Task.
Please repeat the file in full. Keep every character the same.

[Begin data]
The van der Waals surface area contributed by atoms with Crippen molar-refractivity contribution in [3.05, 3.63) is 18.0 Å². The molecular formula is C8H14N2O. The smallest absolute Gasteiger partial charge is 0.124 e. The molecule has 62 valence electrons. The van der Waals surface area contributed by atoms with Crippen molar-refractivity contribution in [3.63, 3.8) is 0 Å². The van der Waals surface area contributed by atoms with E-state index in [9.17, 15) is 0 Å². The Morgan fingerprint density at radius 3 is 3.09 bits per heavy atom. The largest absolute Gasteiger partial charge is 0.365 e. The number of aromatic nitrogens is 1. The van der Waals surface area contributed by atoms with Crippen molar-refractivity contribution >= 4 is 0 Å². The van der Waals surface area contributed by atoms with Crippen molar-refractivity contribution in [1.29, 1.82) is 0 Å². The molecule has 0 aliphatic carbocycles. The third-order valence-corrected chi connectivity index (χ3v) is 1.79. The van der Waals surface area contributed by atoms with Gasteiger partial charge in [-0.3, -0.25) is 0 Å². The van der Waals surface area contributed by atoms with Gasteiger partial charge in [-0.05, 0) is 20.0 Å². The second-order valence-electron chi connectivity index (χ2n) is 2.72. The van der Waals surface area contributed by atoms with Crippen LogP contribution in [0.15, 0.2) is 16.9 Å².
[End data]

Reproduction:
The van der Waals surface area contributed by atoms with Crippen molar-refractivity contribution in [3.05, 3.63) is 18.0 Å². The molecular formula is C8H14N2O. The smallest absolute Gasteiger partial charge is 0.124 e. The molecule has 62 valence electrons. The van der Waals surface area contributed by atoms with Crippen molar-refractivity contribution in [3.63, 3.8) is 0 Å². The van der Waals surface area contributed by atoms with E-state index in [9.17, 15) is 0 Å². The Morgan fingerprint density at radius 3 is 3.09 bits per heavy atom. The largest absolute Gasteiger partial charge is 0.365 e. The number of aromatic nitrogens is 1. The van der Waals surface area contributed by atoms with Crippen molar-refractivity contribution >= 4 is 0 Å². The van der Waals surface area contributed by atoms with Crippen molar-refractivity contribution in [1.29, 1.82) is 0 Å². The molecule has 0 aliphatic carbocycles. The third-order valence-corrected chi connectivity index (χ3v) is 1.79. The van der Waals surface area contributed by atoms with Gasteiger partial charge in [-0.3, -0.25) is 0 Å². The van der Waals surface area contributed by atoms with Gasteiger partial charge in [-0.05, 0) is 20.0 Å². The second-order valence-electron chi connectivity index (χ2n) is 2.72. The van der Waals surface area contributed by atoms with Crippen LogP contribution in [0.15, 0.2) is 16.9 Å².